Smart phones for use on the battlefield should become a reality within a year under the Army’s Multi-Access Communications Extender program (MACE).
The Defense Department’s efforts to bring this technology to warfighters was the focus of this week’s DoD Live Blogger Roundtable at the Army Research, Development and Engineering Command’s communications-electronics center (RDECOM CERDEC).
There has been an explosion of growth in the private sector with smart phone networks and applications. Army officials say they want to leverage that growth for use on the battlefield.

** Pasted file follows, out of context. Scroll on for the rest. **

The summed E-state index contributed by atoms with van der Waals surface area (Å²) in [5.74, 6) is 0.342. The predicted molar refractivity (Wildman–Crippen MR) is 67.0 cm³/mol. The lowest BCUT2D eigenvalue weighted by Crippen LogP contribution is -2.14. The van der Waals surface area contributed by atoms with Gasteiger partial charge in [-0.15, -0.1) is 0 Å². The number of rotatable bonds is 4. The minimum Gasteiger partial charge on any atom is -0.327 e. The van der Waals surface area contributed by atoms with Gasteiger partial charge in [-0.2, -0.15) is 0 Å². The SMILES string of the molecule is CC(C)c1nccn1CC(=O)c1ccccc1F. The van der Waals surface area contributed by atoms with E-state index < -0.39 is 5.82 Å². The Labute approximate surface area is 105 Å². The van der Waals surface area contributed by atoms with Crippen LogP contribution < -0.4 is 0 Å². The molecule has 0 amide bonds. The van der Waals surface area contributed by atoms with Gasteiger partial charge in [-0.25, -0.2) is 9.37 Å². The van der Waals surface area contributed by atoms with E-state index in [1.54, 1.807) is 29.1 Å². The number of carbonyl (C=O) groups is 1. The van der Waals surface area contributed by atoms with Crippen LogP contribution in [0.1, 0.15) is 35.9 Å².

Right now the Army is working out network issues, specifically with the security of the network and applications that run on the smart phones.
Army researchers are trying to develop a way to download apps from a central site – like an app store.
The Army will not be using a single proprietary provider, like Apple’s app store. Sources say the Army essentially wants to make itself the provider.
The Army will be able to simplify the process and reduce cost by modifying commercial technology that already exists. For example, it will use commercial smart phones and modify them to make them more rugged and secure.
MACE is a three-year start-up program. But officials say it won’t go anywhere. The plan is to continue with it – even as changes happen within the wireless industry.
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